Jewish Journal

7 Days In Arts

Posted on Aug. 28, 2003 at 8:00 pm


"Art" for the people: Yasmina Reza's play about the delicate nature of friendships opens today at The Laurel in Ventura. Translated from the French by Christopher Hampton, the words fly among three male friends when one of them pays a good sum of money for a supposedly avant-garde white-on-white painting. Actors Joseph Fuqua, Cliff DeYoung and Emmy Award-winner Bruce Weitz ("Hill Street Blues") star in this latest Rubicon Theatre Company production playing through Sept. 28. 8 p.m. (Thursday-Saturday), 7 p.m (Wednesday and Sunday), 2 p.m. (Thursday, Saturday and Sunday). $28-$43. 1006 E. Main St., Ventura. (805) 667-2900.


Wunderkind Daniel Schlosberg works his 24-year-old fingers over the piano keys in this evening's installment of LACMA's Sundays Live Series. Mozart and Schubert fans convene at the Bing Theater for a free fix of the composers' "Sonata in F" and "Sonata in B Flat," respectively. 6 p.m. 5905 Wilshire Blvd., Los Angeles. (323) 857-6000.


Put the superstitions aside and head to Forest Lawn for their latest exhibition, "The Art of a People: Polish Expressions." Works by Polish artists Danuta Rothschild, Jerzy Skolimowski and Jan Styka are displayed along with videos depicting their lives and their paintings. 10 a.m.-5 p.m. (daily). 1712 S. Glendale Ave., Glendale. (800) 204-3131.


You don't need a parking reservation to see the Getty's collection anymore. Take a personal Tuesday and check out their "Photographs of Artists by Alexander Liberman" exhibition. During his 50-year career as art director of Vogue and editorial director of Condé Nast Publications, Liberman's flashbulb dilated the eyes of prominent artists like Picasso, Matisse, Frankenthaler and Duchamp. You can see those images and others through Oct.19. 10 a.m.-6 p.m. (Tuesday-Thursday, Sunday), 10 a.m.-9 p.m. (Friday and Saturday). 1200 Getty Center Drive, Los Angeles. (310) 440-7300.


While growing up, Baila Goldenthal's nomadic family life took her all over the United States and to the Panama Canal. As an adult, her own wanderlust led to a two-year stay in Europe and later in Madras, India. Her thematic interest in the concepts of time and space were a natural outgrowth of all her traveling, which has translated into her art, most recently in a series of collages and sculptures fittingly titled "On and Off the Wall." The pieces can be viewed starting today at the Artcore Brewery Annex. Runs Sept. 3-28. By appointment (Wednesday), noon-4 p.m. (Thursday-Sunday). 650A S. Avenue 21, Los Angeles. (323) 276-9320.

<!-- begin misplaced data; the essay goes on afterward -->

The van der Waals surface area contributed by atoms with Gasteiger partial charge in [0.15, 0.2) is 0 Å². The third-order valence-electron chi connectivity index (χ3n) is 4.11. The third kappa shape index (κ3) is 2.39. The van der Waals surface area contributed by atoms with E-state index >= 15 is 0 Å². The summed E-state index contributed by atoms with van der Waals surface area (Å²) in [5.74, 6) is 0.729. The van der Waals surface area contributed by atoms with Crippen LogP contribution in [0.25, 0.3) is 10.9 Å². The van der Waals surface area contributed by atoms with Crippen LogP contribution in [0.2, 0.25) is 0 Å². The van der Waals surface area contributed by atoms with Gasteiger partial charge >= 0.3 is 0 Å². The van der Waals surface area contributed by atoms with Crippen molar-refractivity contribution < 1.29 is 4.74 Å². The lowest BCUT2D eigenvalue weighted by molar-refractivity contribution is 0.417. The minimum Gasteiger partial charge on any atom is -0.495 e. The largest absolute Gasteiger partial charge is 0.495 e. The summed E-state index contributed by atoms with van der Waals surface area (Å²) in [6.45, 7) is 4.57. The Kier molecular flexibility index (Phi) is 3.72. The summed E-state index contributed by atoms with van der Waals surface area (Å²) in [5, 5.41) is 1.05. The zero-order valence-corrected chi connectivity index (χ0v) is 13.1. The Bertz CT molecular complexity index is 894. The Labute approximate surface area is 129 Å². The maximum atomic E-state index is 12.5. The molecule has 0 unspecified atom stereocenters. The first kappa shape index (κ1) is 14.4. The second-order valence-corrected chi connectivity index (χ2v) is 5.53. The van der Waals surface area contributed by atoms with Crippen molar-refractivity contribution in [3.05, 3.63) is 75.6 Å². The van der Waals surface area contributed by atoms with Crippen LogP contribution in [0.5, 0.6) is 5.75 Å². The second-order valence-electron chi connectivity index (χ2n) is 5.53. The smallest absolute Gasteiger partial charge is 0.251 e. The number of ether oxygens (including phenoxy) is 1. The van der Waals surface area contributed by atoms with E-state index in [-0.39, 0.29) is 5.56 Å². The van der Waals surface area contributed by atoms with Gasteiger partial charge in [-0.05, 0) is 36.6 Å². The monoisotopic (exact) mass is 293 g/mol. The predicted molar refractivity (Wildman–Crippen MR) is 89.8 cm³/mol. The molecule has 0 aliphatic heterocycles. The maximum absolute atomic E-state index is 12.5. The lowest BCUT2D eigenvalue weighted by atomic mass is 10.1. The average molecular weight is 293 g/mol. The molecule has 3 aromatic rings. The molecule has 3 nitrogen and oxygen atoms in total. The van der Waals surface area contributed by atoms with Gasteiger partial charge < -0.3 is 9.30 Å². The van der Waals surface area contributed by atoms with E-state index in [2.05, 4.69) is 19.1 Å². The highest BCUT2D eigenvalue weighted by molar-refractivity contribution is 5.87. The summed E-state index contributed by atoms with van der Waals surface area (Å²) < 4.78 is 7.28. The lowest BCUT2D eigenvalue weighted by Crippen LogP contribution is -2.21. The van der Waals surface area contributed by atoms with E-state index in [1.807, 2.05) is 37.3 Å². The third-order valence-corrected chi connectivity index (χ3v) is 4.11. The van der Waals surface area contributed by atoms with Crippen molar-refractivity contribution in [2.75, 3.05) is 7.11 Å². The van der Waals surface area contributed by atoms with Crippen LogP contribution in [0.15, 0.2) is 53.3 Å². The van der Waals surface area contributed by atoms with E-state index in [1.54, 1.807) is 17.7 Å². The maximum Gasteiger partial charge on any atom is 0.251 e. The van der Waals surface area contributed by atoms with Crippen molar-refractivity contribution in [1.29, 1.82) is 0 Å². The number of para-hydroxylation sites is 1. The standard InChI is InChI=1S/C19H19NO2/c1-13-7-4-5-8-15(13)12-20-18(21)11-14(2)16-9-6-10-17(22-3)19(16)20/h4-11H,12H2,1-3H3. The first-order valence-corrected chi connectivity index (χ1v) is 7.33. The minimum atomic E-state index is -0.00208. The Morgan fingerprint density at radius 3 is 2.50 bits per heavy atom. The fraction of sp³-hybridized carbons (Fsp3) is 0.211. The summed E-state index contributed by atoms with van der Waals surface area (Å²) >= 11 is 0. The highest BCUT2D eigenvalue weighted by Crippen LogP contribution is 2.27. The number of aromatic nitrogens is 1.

Three distinctly American musical musings make up tonight's "Dvořák's New World" concert at the Hollywood Bowl. Offered up are "Symphony No. 9" from the titular piece, along with excerpts from George Gershwin's "Porgy and Bess" and Samuel Barber's "Knoxville: Summer of 1915." 8 p.m. $1-$77. 2301 N. Highland Ave., Hollywood. (323) 850-2000.


You started the week with a play about art and friendship; end it with one about architecture and family. Richard Greenberg's "Three Days of Rain" has reopened at the Flight Theater at the Complex in Hollywood through Oct. 15. The play about two siblings struggling to understand their architect father after his death and their subsequent disinheritance was a Pulitzer Prize finalist in 1998. 8 p.m. (Thursday-Saturday). $15. 6472 Santa Monica Blvd., Hollywood. (323) 761-6482.

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